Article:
While I do not pretend to be a particular expert when it comes to matters of personal or public finance, I am often fascinated by the sort of factors that lead people to have confidence or a lack of confidence in a financial system. Today’s reflection was prompted by a very odd bit of information, as I drove to work among a precipitous drop in the stock markets , a drop that occurred despite a favorable jobs report, largely because inflation appears on its way up and corporate earnings appear on their way down. No amount of new jobs will make those two prospects palatable to many stock market participants. Sadly, despite the fact that jobs and wages have been rather tepid for many months, even with massive profits, the rise of inflation and the shrinking of profits would appear to mean that expectations for massive job or wage increases would be misplaced.
For the most part, it appears that people interested in finance are looking more for leading indicators than lagging indicators. Even if having a well-paying job is more important to most people than the value of the Dow Jones Industrial Index, the fact is that common and ordinary people are generally the last people who benefit from economic conditions, since people tend to act in ways that show generosity out of their superfluity, which means that until those who have a lot feel safe and comfortable, those who depend on opportunities will not receive them. It is leading indicators that would tend to make people feel more comfortable and therefore lead to the sorts of behaviors that increase the lagging indicators that matter more to ordinary folks.
What happens if people never feel safe, though? What happens if people with means end up making money hand over fist at times but never feel safe enough or comfortable enough to let go the iron grip of death on their fortunes? Safety is not necessarily based on actual realities but rather our fears and perceptions. Even if things are going well, if we are afraid of things getting worse or insecure, nothing is good enough. This is true in other aspects of life other than financial affairs (it can include the safety and well-being of our families, for example), but all the same it is a particularly notable matter of life when it comes to business affairs. No matter how unjust such fears are, people are often ruled by those fears.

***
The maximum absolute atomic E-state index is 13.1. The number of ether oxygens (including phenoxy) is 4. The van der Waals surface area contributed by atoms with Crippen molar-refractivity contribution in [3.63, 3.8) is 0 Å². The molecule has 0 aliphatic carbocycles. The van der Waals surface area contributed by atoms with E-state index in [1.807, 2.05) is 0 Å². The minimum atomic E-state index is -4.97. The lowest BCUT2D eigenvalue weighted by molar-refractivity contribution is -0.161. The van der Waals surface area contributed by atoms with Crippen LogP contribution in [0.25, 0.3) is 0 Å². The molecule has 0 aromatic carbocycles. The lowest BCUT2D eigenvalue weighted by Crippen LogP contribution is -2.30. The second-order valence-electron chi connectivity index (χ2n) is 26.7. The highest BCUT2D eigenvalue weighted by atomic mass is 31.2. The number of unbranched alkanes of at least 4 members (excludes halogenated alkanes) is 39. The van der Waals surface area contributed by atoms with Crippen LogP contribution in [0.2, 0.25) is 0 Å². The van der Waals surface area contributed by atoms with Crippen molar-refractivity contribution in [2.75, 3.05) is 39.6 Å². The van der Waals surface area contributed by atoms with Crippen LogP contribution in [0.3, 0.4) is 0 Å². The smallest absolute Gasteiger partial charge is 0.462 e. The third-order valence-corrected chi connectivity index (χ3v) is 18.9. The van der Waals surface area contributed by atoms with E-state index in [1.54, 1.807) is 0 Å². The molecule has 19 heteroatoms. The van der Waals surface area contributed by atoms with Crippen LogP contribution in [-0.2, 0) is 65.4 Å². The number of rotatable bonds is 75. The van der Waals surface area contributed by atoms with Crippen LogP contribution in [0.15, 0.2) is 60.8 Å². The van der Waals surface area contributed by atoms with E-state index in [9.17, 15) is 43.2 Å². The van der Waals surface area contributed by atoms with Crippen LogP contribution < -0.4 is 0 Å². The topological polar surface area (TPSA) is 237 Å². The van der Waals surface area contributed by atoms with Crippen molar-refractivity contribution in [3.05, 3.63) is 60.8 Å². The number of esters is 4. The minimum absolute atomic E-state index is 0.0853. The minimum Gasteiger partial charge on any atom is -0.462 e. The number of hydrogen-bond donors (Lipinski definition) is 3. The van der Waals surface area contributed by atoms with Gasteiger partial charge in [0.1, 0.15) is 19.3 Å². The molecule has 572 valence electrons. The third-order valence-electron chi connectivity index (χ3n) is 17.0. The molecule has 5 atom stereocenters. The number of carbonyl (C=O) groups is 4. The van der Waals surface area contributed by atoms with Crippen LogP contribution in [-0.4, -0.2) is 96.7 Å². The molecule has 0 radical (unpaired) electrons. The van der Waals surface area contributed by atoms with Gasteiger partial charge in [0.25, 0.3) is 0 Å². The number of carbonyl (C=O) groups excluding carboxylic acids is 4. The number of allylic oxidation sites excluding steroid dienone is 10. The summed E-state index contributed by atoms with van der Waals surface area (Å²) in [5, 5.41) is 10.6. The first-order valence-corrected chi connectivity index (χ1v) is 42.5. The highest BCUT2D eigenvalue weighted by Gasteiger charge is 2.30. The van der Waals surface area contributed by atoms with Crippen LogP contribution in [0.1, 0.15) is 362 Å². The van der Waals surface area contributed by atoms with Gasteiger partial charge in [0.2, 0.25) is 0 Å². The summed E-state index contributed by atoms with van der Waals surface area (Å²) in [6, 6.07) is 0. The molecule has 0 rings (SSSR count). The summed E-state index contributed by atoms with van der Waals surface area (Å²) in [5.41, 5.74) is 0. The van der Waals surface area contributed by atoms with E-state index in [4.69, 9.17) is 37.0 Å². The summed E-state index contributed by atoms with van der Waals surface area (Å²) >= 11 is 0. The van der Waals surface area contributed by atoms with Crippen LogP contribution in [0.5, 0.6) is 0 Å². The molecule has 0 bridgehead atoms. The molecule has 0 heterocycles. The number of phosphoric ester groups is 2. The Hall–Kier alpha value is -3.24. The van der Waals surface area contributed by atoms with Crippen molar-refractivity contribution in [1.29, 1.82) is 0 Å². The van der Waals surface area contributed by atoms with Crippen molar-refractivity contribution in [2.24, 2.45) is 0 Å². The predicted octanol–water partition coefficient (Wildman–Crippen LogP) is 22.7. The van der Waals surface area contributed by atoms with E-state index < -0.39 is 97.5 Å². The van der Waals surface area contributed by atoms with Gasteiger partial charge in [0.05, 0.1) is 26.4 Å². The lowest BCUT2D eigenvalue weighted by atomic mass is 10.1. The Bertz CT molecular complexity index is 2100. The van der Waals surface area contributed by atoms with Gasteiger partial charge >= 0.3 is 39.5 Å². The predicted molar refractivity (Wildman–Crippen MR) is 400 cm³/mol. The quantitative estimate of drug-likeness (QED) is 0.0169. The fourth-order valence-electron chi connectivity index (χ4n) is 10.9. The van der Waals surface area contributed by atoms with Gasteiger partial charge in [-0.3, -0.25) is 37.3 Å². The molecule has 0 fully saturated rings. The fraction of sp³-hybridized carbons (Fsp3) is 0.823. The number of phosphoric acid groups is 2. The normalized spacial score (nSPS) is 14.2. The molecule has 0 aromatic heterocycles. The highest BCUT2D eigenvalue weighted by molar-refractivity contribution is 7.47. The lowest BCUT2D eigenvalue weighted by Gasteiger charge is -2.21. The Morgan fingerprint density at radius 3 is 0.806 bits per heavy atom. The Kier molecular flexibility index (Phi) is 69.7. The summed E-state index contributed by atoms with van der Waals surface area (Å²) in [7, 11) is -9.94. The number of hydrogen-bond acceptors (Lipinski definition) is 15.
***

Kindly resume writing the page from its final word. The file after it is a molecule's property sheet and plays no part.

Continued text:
Given that reality is not what people base their decisions on, it behooves us to develop an understanding of the psychological factors, the fears and greed, the longing and terror, that drive people to behave as they do. Even if we cannot assuage the irrational fears of other people, as much as we might want to, it is helpful to understand those fears so at least we can understand the world we live in and the people we are dealing with. For the world is not sane and therefore we cannot expect others to behave in a manner that is rational. As a result, we all have to expect that our lives will be dramatically affected by the fact that some of indicators we are looking in life are lagging indicators that require a great deal of other matters to be dealt with first.